I’ll sum it up this way: The thing students seek more than anything is not really a quest for the perfect watertight rational case for believing the Bible. Certainly, there are some students who are still very much preoccupied with these traditional questions of apologetics. But I think the thing they really crave – and it’s the same thing most of my students at [the University of North] Carolina crave – is a sense of authenticity. A sense of knowing who they truly are in the world, of being part of a human and humane community that is rooted in place and time and can occasionally persuade them to put down their smart phones and interact as real, living, breathing individuals.

I want to tell you one thing that you as Christian educators can do for these students that I think very few people are in a position to do. And that is to give them a sense of their own history, of where they stand in the broad sweep of Christianity. I think the study of church history has a huge role to play in the future of Christian higher education.

Occasionally, I have the opportunity to lecture on Christian campuses, and whenever I do, I always end up talking with faculty about their college’s particular history, its relationship with a particular denomination, with missionary organizations and how that history does and does not shape campus life. I’ve talked to Nazarene professors who are really proud of the way many churches in their denomination historically held mainstream fundamentalism at arm’s length and found ways to make room for a different relationship with science and to approach gender roles differently, in a way that they would call progressive within the bounds of orthodoxy. I’ve spoken to Anabaptists who want their students to understand the long Christian tradition of critiquing state power rather than necessarily seeking to accrue more power. I’ve spoken to Anglicans at Wheaton who are rethinking worship and who wouldn’t mind a whiff of incense in the Billy Graham Center now and then.

My impression is that on many campuses, the quest for historical consciousness is experiencing a renaissance. There is a new generation of faculty and administrators who want to root themselves in the long sweep of Christian history and transmit a sense of that to their students. Students are hungry for it, especially the huge numbers who grew up in nondenominational or denominationally indifferent churches with a sort of implied myth that all there is to Christian history is: Chapter One, Jesus and the apostles; Chapter Two, the papist dark ages; Chapter Three, that Martin Luther guy; and then Chapter Four, the founding of their own church when Pastor Randy started holding Bible studies in his living room 20 years ago.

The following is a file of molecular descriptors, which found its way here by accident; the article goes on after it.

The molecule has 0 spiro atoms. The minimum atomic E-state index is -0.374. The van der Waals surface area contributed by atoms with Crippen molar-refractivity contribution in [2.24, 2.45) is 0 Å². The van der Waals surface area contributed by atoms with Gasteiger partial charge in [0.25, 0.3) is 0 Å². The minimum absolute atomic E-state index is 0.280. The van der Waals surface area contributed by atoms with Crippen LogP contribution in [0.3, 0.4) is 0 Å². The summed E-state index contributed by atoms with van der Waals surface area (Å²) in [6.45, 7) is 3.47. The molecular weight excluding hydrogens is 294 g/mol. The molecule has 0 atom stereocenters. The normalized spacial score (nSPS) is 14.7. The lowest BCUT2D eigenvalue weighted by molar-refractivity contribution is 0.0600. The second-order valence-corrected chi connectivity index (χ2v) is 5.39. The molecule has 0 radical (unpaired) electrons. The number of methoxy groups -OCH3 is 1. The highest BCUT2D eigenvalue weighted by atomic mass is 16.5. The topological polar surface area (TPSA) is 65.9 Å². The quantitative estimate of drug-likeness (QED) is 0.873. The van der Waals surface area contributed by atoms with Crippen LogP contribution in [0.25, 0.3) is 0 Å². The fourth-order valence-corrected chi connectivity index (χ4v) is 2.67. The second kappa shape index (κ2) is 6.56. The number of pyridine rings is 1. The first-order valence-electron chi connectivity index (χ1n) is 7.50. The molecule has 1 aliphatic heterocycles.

Now those are great stories, but I think that learning their own longer, much more complicated history can give students the tools to see how varied and rich evangelicalism really is; to see these supposedly unprecedented challenges of post-Christian society in a richer context; and to see that, if they object to this or that particular evangelical self-appointed spokesperson, no single person can speak for the whole tradition – it’s far too messy. And they’ll see that if you grasp the breadth of evangelical history – if you even just get a taste of it – you quickly start to see that the labels “conservative” or “progressive” fall apart, and there are standards other than the political check boxes of 2018 for thinking about faith and evaluating faith’s relationship to a pluralistic culture.

When I sat down to prepare these remarks, I got the idea to look up Amelia for the first time since I interviewed her many years ago. She’s married with kids, according to Facebook, and from what I can tell she has not left the church. She is pretty active in a Reformed evangelical congregation embedded in the University neighborhood in Knoxville – the sort of church that has been holding prayer services to protest white supremacy and very enthusiastically welcomes religious skeptics on its website in big letters. I immediately had the image of Amelia buttonholing some poor atheist who somehow ended up at coffee hour and finally having those passionate debates that she so craved at L’Abri.

I think so many young evangelicals are a lot like her. They’re not looking for reasons to leave Christianity. In fact, they really want to stay. The trouble is that they have so often inherited a pinched, narrow understanding of what Christianity is. So, consider [having] a discussion about how to restore the broad, varied history of what it means to be Christian in the 21st century.